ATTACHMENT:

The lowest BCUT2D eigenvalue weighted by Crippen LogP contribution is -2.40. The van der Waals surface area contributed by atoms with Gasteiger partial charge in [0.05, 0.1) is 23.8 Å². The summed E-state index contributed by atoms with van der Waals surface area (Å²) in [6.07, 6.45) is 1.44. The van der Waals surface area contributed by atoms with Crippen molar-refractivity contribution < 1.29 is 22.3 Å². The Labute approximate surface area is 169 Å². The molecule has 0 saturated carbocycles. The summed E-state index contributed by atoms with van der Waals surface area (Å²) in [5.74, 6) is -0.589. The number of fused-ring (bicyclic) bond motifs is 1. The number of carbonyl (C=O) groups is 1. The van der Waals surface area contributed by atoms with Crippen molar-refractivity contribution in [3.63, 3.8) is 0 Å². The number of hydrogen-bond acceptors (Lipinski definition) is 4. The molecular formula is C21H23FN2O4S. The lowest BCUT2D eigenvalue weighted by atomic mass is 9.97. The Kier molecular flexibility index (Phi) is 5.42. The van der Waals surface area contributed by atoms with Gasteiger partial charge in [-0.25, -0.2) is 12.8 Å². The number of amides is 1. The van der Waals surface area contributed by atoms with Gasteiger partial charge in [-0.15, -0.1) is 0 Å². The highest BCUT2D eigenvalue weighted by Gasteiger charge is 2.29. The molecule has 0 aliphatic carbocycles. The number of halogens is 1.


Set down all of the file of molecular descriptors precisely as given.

The lowest BCUT2D eigenvalue weighted by Crippen LogP contribution is -2.40. The van der Waals surface area contributed by atoms with Gasteiger partial charge in [0.05, 0.1) is 23.8 Å². The summed E-state index contributed by atoms with van der Waals surface area (Å²) in [6.07, 6.45) is 1.44. The van der Waals surface area contributed by atoms with Crippen molar-refractivity contribution < 1.29 is 22.3 Å². The Labute approximate surface area is 169 Å². The molecule has 0 saturated carbocycles. The summed E-state index contributed by atoms with van der Waals surface area (Å²) in [5.74, 6) is -0.589. The number of fused-ring (bicyclic) bond motifs is 1. The number of carbonyl (C=O) groups is 1. The van der Waals surface area contributed by atoms with Crippen molar-refractivity contribution in [3.63, 3.8) is 0 Å². The number of hydrogen-bond acceptors (Lipinski definition) is 4. The molecular formula is C21H23FN2O4S. The lowest BCUT2D eigenvalue weighted by atomic mass is 9.97. The Kier molecular flexibility index (Phi) is 5.42. The van der Waals surface area contributed by atoms with Gasteiger partial charge in [-0.25, -0.2) is 12.8 Å². The number of amides is 1. The van der Waals surface area contributed by atoms with Gasteiger partial charge in [-0.15, -0.1) is 0 Å². The highest BCUT2D eigenvalue weighted by Gasteiger charge is 2.29. The molecule has 0 aliphatic carbocycles. The number of halogens is 1.